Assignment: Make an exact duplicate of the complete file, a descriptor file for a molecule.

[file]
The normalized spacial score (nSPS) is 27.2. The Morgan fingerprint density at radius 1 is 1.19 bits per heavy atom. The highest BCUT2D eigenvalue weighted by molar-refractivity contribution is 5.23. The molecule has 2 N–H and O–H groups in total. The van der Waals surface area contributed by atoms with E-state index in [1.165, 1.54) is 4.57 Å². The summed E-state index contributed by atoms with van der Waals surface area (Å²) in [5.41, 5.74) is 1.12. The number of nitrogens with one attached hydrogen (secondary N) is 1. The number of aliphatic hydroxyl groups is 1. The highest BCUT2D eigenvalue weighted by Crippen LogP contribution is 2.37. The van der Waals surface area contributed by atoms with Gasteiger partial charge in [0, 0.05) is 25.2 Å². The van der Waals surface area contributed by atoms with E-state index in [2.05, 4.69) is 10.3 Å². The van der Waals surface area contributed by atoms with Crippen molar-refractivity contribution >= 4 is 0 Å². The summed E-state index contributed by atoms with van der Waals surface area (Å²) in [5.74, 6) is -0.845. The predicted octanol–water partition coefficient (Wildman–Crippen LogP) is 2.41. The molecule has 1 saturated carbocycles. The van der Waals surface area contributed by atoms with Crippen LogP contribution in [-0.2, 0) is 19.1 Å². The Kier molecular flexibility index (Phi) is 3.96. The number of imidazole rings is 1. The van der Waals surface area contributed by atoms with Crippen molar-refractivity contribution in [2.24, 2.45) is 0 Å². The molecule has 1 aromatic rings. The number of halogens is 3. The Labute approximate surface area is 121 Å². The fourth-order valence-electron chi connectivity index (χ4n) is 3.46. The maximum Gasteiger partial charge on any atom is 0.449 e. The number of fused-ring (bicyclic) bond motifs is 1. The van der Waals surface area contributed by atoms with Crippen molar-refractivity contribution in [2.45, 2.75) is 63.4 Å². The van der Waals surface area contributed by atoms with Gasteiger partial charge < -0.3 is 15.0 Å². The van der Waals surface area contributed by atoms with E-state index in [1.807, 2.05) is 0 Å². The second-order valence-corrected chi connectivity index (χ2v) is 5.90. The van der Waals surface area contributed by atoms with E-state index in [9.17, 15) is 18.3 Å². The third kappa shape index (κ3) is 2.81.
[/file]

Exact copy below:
The normalized spacial score (nSPS) is 27.2. The Morgan fingerprint density at radius 1 is 1.19 bits per heavy atom. The highest BCUT2D eigenvalue weighted by molar-refractivity contribution is 5.23. The molecule has 2 N–H and O–H groups in total. The van der Waals surface area contributed by atoms with E-state index in [1.165, 1.54) is 4.57 Å². The summed E-state index contributed by atoms with van der Waals surface area (Å²) in [5.41, 5.74) is 1.12. The number of nitrogens with one attached hydrogen (secondary N) is 1. The number of aliphatic hydroxyl groups is 1. The highest BCUT2D eigenvalue weighted by Crippen LogP contribution is 2.37. The van der Waals surface area contributed by atoms with Gasteiger partial charge in [0, 0.05) is 25.2 Å². The van der Waals surface area contributed by atoms with E-state index in [2.05, 4.69) is 10.3 Å². The van der Waals surface area contributed by atoms with Crippen molar-refractivity contribution >= 4 is 0 Å². The summed E-state index contributed by atoms with van der Waals surface area (Å²) in [5.74, 6) is -0.845. The predicted octanol–water partition coefficient (Wildman–Crippen LogP) is 2.41. The molecule has 1 saturated carbocycles. The van der Waals surface area contributed by atoms with Crippen LogP contribution in [-0.2, 0) is 19.1 Å². The Kier molecular flexibility index (Phi) is 3.96. The number of imidazole rings is 1. The van der Waals surface area contributed by atoms with Crippen molar-refractivity contribution in [2.24, 2.45) is 0 Å². The molecule has 1 aromatic rings. The number of halogens is 3. The Labute approximate surface area is 121 Å². The fourth-order valence-electron chi connectivity index (χ4n) is 3.46. The maximum Gasteiger partial charge on any atom is 0.449 e. The number of fused-ring (bicyclic) bond motifs is 1. The van der Waals surface area contributed by atoms with Crippen molar-refractivity contribution in [2.45, 2.75) is 63.4 Å². The van der Waals surface area contributed by atoms with Gasteiger partial charge < -0.3 is 15.0 Å². The van der Waals surface area contributed by atoms with E-state index in [1.807, 2.05) is 0 Å². The second-order valence-corrected chi connectivity index (χ2v) is 5.90. The van der Waals surface area contributed by atoms with E-state index in [9.17, 15) is 18.3 Å². The third kappa shape index (κ3) is 2.81.